Three major risks for passive fixed-income investors

Portfolio manager at Canoe Financial believes people are overlooking index risks at their peril

Three major risks for passive fixed-income investors

Passive investors drawn in by the relatively smooth ride of the past ten years are in danger of sleepwalking into a world of riskier assets, volatility and illiquidity.

Rohan Thiru, portfolio manager, fixed income, at Canoe Financial, an active independent investment management firm, believes people overlook index risks at this stage of the cycle at their peril.

He said December’s sell-off should have raised alarm bells among investors and that people have become so excited about stimulus from US President Donald Trump and the US Federal Reserve that they’ve become “super complacent about risk”.

He added: “As money comes into ETFs and other passive instruments, they don’t think twice about buying credit and they’ll indiscriminately buy anything. When liquidity dries up, you are stuck – and that’s when you start seeing capital erosion.”

In the first of two articles with WP, Thiru, who is a portfolio manager on the Canoe Bond Advantage Fund and the Canoe Bond Advantage Portfolio Class, highlighted three areas of risk in the market that he believes are not on people’s radar. The time to be concerned is now, he stressed.

The first major problem he highlighted is that indices hold riskier assets than 10 years ago. Now, the index contains a lot of triple B’s, REITs, pipeline companies, and energy names, which have all been big issuers of debt.

Thiru said the fact that a lot of debt has been used for buying back shares, high valuation M&As and paying dividends rather than increasing productivity is of concern. The consequence is that a lot of these low-quality issuers are on the cusp of going into high yield.

When global growth slows, revenues decline and cashflow starts deteriorating, which is when some companies may have difficulties paying down debt. Ratings agencies could step in and tell these companies to start paying down their debt or risk being downgraded. With the investment grade market at about $475 billion and the high yield index at only $13 billion, the high yield market has a smaller amount of buyers who are willing to take on this type of lower-rated debt.

He added: “Then you get massive forselling where $13 billion of the high-yield market is not going to be able to take all this on. So, you get massive dislocation in prices. A lot of the time the market sees the downgrade coming and starts selling. There is about 90 days of lead time the index gives before a name gets rolled over into high yield. So you’ve got 90 days to sell otherwise you are holding on to a high-yield name in an investment grade index.”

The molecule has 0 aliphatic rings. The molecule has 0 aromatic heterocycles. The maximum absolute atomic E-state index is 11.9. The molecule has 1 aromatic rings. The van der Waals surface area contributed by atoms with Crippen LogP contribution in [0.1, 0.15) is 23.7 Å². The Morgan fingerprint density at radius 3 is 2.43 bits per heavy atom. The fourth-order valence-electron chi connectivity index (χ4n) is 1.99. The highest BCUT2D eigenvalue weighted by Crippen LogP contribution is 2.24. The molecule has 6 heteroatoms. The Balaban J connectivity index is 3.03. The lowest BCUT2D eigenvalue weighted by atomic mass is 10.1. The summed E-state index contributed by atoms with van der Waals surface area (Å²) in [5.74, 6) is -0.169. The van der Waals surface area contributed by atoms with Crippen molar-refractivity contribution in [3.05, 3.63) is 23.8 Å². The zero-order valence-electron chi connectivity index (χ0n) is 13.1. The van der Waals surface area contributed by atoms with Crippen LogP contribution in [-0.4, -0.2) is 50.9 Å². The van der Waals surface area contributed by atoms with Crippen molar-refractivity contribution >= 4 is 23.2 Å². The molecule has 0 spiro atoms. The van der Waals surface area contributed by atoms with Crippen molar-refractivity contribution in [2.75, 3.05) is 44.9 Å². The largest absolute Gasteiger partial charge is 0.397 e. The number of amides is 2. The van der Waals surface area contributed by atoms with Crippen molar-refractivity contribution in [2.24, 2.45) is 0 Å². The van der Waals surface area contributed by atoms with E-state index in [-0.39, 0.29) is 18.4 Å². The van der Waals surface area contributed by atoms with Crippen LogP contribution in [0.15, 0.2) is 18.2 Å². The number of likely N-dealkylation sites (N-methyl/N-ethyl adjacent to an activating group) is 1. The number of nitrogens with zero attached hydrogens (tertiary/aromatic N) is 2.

A lot of the time bad news comes all at once, said Thiru, creating panic. Therefore, he has no triple-B exposure in his funds and has concentrated on A and double-A rated issuers, as well as financials, which trade better in a risk-off environment with better fundamentals and better liquidity.

The second major risk is that new capital instruments mean index investors have more exposure to stock market moves. Examples of these equity-like investments include non-financial hybrid securities and bank non-viability contingent capital (NVCC).

In theory, if a Canadian institution for some reason is in financial distress, the non-financial hybrid security is converted into equity overnight, despite being in the index and being treated like fixed income. While an unlikely scenario, Thiru’s point is that when there is a market sell-off, these instruments are the first to go.

He explained: “They are high beta securities and sell off a lot more compared to a lot of other defensive fixed-income products. We have decided to avoid these types of securities as we enter the late part of the cycle, and we have been proven right because these sold off meaningfully more in December – they were the first ones to be kicked out of the index. There is a time and a place for these but not now.”

His final major concern reflects the shift in how the dealer brokers manage their inventory, leading to potentially low liquidity. According to Thiru, new regulations have prompted the US dealer inventory to shrink from $500 billion to less than $100 billion, while at the same time the amount of credit in the country has tripled from $2 trillion to $6 trillion.

The intermediary who is supposed to be providing the liquidity has decided to scale back the risk.

He said: “When you have ETFs and other passive investments that need daily liquidity and the liquidity has dried out, you get this dislocation. In December, people were trying to sell ETFs, which are hugely liquid instruments but the securities underneath them are not as liquid.

“They are trying to sell for all kinds of reasons – de-risking, redemptions – and there is no dealer liquidity. At the same time, money managers are going the same way and trying to sell into the market.

“We haven’t really seen this play out for a long time but we saw a glimpse in December where, for a couple of days, the bond market completely froze. I couldn’t even sell high-quality names because the dealer inventory was full and no one else on the other side wanted to buy.

“At that point, index ETFs become price-takers. The dealers just put any price on it and the spreads are going to back up significantly causing more erosion, or there may be no liquidity and you are stuck with it.

“If that stress is prolonged, it could be meaningful in terms of capital erosion. When people are looking at fees, the point they may be missing is that capital drawdown could be a lot more meaningful than the couple of basis points in fees they are so concerned about.”